Along with knowing what differentiates your firm from competitors, it’s important to know what sets your ideal clients apart from the masses. Advisors who periodically examine their client base and consider what their best clients have in common can more effectively market their services. Rydex AdvisorBenchmarking findings show that the most successful small firms demonstrate a better ability to define their market niche compared to their peers. While advisors traditionally consider wealth range first when selecting potential clients, our research suggests that they may be well served to look beyond this broad characteristic to better define their target market. Top small firms have a tendency to select clients based on specific investment needs or specific age groups. They also place a higher emphasis on selecting clients based on careers and lifestyles and, in some cases, even hobbies.
“Everyone seems to be chasing clients that meet a specific wealth range criteria, but we’ve found that this creates a vacuum for firms like ours to step in and provide financial planning to the mass affluent and middle classes,” says Dailey. “While the industry tends to focus on high- and ultra-high net worth individuals, we’re able to focus on the bread and butter. I believe that this has become our niche.”
According to Dailey, his clients’ investment needs tend to fall under the general financial planning umbrella. “We target clients who need help with the basics–budgeting, saving for retirement and planning for their kids’ college educations. We don’t need to have an in-house attorney or CPA to meet these needs and it’s definitely helped our bottom line.”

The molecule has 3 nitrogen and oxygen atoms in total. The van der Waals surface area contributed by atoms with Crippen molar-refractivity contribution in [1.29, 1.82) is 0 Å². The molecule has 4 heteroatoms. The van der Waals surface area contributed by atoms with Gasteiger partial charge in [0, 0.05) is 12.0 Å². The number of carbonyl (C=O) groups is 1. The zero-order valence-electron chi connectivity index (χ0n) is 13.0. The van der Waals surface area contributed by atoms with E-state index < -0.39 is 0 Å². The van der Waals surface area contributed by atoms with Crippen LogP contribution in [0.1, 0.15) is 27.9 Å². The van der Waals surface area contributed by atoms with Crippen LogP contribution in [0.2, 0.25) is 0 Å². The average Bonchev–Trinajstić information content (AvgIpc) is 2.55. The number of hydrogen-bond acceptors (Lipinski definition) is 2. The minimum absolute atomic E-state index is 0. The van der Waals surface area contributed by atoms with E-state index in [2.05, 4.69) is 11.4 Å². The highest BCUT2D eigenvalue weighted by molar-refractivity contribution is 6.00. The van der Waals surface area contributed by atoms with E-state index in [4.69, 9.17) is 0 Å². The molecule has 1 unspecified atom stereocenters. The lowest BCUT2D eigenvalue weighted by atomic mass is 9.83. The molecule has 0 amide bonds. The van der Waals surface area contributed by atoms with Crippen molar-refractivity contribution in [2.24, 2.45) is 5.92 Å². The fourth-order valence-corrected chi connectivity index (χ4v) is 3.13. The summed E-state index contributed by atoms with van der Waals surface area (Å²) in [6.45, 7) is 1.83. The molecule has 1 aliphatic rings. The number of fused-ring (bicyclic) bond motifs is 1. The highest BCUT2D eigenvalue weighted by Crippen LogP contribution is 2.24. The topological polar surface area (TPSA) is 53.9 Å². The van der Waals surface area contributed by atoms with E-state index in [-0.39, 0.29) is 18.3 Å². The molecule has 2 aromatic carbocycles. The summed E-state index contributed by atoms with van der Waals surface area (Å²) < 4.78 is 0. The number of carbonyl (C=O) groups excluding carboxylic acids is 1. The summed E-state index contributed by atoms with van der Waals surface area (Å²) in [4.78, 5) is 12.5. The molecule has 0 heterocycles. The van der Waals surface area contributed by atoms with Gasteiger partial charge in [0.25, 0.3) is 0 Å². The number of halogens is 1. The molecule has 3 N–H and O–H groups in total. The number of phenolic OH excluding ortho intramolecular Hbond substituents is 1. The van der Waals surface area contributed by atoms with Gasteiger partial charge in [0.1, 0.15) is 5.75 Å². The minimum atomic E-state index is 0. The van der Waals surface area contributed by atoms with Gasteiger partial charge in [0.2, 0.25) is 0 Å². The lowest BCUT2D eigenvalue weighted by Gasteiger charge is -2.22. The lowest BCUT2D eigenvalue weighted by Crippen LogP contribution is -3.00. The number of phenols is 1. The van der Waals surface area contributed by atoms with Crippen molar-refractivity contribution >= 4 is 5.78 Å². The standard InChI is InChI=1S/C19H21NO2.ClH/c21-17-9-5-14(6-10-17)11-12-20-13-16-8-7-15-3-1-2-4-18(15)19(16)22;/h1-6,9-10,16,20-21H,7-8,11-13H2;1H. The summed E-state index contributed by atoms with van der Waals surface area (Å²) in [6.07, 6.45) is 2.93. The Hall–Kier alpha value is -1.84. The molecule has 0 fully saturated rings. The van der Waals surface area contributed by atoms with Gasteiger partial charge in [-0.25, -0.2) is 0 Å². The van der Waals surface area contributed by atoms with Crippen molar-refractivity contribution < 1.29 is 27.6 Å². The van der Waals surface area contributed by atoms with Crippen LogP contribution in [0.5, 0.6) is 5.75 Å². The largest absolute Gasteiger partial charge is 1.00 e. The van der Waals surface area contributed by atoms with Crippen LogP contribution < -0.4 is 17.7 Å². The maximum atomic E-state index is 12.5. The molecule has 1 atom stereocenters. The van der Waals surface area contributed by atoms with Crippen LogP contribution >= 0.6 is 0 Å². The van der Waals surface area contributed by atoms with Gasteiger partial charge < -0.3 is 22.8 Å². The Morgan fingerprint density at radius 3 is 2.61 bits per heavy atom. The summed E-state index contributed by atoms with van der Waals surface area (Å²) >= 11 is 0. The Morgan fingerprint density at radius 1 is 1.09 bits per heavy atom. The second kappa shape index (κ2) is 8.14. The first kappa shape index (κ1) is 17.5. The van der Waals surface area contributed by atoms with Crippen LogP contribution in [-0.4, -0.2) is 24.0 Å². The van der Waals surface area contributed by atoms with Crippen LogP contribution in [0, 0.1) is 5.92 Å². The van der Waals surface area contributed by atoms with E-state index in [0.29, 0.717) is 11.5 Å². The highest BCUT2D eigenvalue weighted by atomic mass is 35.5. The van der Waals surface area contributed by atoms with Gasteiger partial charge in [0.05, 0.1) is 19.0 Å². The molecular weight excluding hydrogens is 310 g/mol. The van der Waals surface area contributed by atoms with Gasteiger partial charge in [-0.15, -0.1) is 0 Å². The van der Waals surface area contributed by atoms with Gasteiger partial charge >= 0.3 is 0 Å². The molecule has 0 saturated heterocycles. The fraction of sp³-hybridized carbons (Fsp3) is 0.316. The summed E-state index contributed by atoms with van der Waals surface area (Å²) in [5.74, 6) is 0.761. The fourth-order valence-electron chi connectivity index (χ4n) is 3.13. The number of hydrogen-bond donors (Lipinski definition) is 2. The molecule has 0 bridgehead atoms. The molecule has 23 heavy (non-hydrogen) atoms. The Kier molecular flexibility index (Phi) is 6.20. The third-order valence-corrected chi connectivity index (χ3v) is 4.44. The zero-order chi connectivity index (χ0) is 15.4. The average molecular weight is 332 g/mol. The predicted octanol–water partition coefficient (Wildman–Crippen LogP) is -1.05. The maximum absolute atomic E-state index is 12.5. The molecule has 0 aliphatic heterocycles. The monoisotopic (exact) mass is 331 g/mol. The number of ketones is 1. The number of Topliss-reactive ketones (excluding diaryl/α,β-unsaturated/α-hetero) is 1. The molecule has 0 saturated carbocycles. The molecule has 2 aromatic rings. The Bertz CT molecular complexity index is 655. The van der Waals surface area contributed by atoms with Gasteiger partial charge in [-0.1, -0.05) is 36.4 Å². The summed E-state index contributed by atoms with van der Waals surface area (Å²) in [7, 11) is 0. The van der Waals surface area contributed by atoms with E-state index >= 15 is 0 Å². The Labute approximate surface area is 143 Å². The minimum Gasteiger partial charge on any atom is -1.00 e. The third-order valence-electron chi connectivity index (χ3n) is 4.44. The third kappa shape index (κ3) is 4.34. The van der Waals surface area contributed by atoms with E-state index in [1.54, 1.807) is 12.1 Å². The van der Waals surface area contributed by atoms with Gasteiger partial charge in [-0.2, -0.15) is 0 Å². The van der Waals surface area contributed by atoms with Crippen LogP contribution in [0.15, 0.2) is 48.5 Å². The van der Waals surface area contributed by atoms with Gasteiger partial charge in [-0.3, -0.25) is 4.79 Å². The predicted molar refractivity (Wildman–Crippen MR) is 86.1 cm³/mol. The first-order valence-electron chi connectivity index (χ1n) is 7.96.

Tip #3: Move beyond AUM fees.
For those advisors who wish to maintain a certain AUM level, it’s essential to focus on growing their practices in other ways that help boost profitability. The most successful small firms are diversifying their revenue streams by incorporating additional pricing structures.
Rydex AdvisorBenchmarking findings indicate that the most profitable small firms receive a lower percentage of their total revenue from traditional AUM fees. For the top small firms, AUM fees account for 74.25% of total revenue compared to 80.25% for their peer group. Successful small firms are moving beyond AUM fees to adopt more flexible pricing structures that may be suitable for clients who have special needs or who do not meet account minimum requirements. Revenue derived from consulting and planning fees totals 23.45% for the top small firms versus 19.41% for average small firms. A diversified pricing structure can help create a win/win for small firms and their clients. Advisors can introduce new sources of revenue, while clients can select `a la carte and project-based financial planning to meet their needs.
The Best Large Firms
Tip #1: Offer a wide range of services.
It’s no surprise that as firms get bigger, so do their expenses. In order to maintain attractive profit margins, large firms must continue to keep an eye on the bottom line as they grow assets. The most successful large firms realize that acquiring new clients is not the only way to increase AUM. They also offer a wide range of services to help attract new assets from existing clients. Rydex AdvisorBenchmarking findings indicate that the top large firms offer an average of six services, while their peers offer four.
With approximately $600 million in assets under management, Pinnacle Advisory Group in Columbia, Maryland, provides its 560 clients with one-stop financial planning. According to CEO John Hill, the firm offers a robust range of financial services, including investment management expertise, estate planning and tax planning. “In a sense our approach is a bit like family CFO in that we offer services to cover just about every aspect of our clients’ financial well being.”